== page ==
CPUs are now split up in 3 types, depending on the number of cores: single (1), multi (2-8) and many (10+).
I find it more important now to split up into these three types, as the types of problems to be solved by each is very different. Based on the problem-differences I’m even expecting that the number of cores between multi-core CPUs and many-core CPUs will grow.
Below are the three types of CPUs discussed and a small discussion on many-core processors we see around.
1 core CPUs
Single core CPUs can currently only be found on low-power solutions, but even there the minimum seems to be 2 (one for the task, one for the OS).
The main reason has been the frequency wall of 2006, which made it impossible to get to 10 MHz processors and up. The i7-2600 from 2011 from the above photo has a score of 1921 on the Passmark single thread benchmark, where the fastest CPU, the 2017 Intel Core i7-7740X, gives 2652.
So we simply gave up one 1-core CPUs, but with new materials that replace silicon they could make a comeback.
2-8 core CPUs
For slightly over a decade 2 cores are quite standard. Intel with Core 2 Duo, AMD with Athlon 64 X2 in 2005/2006. ARM came years later with their first commercial dual-core Cortex-A9. While operating systems could schedule different tasks to different cores, software packages took years to catch up. Software could delay, because in CPUs there were still improvements possible by increasing the instructions per clock tick (longer pipelines and such). 4-core CPUs took off only a few years ago. 8-core CPUs are still a luxury CPU.
We can expect the core-count for desktops, laptops, tablets and smartphones to keep between 4 and 8 cores for the years to come.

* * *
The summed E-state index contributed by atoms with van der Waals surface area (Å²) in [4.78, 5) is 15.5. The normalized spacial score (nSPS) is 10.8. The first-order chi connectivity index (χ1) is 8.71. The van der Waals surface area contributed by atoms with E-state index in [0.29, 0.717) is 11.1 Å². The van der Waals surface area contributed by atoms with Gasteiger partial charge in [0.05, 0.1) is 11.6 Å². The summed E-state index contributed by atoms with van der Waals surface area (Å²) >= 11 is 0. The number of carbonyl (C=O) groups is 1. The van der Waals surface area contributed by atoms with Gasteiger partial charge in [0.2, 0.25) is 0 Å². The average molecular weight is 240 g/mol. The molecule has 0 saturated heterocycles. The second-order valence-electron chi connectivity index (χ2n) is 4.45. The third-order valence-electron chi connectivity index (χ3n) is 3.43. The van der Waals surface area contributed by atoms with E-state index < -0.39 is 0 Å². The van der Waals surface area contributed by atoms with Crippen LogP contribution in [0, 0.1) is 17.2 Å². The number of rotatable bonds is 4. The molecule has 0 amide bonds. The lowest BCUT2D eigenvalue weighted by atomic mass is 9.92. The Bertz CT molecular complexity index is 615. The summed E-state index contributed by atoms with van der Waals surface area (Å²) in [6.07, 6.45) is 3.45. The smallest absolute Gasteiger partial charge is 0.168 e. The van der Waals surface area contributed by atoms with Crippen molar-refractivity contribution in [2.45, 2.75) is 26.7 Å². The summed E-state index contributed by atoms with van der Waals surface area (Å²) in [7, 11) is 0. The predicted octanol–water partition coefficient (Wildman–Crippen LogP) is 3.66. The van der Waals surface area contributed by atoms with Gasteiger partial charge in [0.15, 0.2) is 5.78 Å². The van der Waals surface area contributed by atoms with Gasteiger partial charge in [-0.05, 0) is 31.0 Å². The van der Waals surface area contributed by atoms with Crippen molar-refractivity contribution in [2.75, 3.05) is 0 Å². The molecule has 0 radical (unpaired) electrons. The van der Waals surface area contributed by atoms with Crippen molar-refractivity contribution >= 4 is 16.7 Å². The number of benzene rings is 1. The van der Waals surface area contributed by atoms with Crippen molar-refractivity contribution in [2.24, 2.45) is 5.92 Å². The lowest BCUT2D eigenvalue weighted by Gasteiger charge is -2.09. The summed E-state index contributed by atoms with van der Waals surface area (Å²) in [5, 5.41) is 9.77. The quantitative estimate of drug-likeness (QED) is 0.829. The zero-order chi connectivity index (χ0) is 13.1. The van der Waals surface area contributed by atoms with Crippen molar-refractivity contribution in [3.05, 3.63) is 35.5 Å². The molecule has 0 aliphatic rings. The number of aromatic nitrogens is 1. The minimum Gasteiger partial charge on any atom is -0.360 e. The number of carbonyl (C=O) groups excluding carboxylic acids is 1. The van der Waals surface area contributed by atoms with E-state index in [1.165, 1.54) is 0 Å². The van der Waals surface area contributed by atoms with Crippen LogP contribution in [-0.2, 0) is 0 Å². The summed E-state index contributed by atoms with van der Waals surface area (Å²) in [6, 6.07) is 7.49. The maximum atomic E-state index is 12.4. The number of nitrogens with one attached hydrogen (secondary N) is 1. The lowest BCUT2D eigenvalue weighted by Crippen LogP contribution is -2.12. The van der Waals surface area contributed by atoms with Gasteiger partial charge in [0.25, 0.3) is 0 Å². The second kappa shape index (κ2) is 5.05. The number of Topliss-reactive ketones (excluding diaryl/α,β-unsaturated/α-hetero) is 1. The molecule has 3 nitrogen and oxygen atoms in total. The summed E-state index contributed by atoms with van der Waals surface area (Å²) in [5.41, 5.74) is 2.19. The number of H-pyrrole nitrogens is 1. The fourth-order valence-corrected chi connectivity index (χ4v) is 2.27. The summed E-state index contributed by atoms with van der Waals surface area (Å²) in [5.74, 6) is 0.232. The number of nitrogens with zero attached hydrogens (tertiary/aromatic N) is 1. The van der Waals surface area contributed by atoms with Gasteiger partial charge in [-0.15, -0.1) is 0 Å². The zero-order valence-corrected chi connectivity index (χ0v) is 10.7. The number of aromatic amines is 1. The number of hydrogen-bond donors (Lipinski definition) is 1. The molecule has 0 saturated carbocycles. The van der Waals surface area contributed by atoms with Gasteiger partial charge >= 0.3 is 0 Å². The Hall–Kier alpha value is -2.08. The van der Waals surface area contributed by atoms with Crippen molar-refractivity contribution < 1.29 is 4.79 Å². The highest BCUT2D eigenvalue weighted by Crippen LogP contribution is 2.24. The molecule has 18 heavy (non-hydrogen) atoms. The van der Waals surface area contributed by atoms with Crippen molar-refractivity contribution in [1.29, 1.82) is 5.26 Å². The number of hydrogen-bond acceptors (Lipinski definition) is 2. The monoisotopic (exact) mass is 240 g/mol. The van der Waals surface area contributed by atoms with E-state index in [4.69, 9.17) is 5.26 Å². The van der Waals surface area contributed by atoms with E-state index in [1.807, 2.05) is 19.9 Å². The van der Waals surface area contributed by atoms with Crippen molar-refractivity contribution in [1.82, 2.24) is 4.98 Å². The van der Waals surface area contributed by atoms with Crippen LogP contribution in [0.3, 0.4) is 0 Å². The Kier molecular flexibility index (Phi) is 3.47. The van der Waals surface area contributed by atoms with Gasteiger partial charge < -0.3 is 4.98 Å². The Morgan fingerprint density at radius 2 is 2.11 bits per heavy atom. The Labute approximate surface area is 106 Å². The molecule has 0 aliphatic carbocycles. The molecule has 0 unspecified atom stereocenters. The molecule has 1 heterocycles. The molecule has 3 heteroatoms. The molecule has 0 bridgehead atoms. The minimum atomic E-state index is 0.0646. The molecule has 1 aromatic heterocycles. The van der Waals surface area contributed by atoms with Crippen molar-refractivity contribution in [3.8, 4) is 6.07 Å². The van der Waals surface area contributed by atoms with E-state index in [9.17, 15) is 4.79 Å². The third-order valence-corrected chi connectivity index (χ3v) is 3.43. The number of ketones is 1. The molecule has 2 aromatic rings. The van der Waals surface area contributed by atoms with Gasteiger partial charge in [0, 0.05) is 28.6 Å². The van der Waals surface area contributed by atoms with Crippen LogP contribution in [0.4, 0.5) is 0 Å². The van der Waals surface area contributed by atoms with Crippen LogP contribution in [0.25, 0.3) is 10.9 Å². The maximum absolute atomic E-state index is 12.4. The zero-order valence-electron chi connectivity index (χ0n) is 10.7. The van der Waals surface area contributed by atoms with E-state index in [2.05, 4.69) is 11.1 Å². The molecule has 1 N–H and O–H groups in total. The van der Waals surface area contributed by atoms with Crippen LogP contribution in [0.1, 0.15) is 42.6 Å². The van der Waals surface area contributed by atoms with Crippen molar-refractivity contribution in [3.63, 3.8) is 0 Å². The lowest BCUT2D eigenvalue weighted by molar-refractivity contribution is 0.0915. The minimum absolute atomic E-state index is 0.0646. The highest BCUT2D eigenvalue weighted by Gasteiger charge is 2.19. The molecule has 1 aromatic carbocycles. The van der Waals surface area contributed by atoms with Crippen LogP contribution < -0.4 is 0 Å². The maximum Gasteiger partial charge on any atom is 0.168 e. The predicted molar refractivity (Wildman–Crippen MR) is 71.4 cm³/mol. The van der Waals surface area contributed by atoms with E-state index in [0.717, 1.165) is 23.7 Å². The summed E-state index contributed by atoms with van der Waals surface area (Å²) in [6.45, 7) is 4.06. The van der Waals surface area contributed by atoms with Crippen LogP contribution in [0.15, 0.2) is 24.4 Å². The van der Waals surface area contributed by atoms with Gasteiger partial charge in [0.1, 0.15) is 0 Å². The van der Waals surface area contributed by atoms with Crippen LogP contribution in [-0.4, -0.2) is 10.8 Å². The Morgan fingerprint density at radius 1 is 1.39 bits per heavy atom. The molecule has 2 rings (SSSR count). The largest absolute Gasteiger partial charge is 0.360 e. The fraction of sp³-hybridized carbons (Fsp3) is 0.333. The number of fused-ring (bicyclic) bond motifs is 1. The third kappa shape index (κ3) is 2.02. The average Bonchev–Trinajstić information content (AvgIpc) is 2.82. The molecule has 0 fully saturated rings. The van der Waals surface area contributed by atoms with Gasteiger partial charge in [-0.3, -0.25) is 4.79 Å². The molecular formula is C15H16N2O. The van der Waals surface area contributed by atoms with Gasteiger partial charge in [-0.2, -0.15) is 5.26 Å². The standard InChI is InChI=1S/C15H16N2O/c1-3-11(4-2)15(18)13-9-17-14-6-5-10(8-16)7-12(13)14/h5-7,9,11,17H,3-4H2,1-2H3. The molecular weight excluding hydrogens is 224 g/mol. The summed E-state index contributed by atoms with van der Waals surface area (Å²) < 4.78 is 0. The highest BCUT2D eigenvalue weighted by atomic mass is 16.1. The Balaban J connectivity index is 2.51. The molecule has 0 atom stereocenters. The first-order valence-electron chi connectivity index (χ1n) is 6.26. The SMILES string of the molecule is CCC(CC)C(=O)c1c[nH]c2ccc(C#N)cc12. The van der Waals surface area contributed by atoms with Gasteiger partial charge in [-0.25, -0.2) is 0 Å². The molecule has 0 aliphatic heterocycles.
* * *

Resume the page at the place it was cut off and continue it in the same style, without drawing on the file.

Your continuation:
10-64 core CPUs
Not HPC, but virtualization has been a driving force behind many-core CPUs. Virtualized CPUs need to handle many threads simultaneously.
For HPC this could be the one thing that breaks the chicken-egg problem for increased core-counts. Till now CPUs simply had a too high $/GFLOPS to be competitive on massively parallel code. With AMD halving the prices of many-core processors with Epyc, CPUs can better compete with GPUs again on both single precision and double precision. It depends on what opportunities AMD, Intel and IBM see how this will evolve exactly.
We’re expecting a steady growing market for CPU code modernization.
A CPU is a processor, but a processor not always a CPU – this is especially true when the core-count goes up. GPUs, DSPs and special purpose processors already often have 100’s or 1000’s of cores. For example the low-power many-core processors we call Grid-processors – these perform very well on tasks like video encoding, signal processing, cryptography and neural networks. Or Google’s TPU which has 65 thousand 8-bit integer multipliers.
A special mention is the LGA 3647 socketed X200f Xeon Phi. It’s technically a coprocessor, but it has a CPU that can handle the booting and other “normal” CPU tasks. It has 6 channels to the system DDR4, theoretically reaching 115.2 GB/s. Still, this is not a CPU, but a CPU+accelerator in one package.
CPUs have taken several techniques from GPUs, like AVX and FMA. Expected is that CPU will keep adopting new techniques. The question is how close the gap will be in a few years.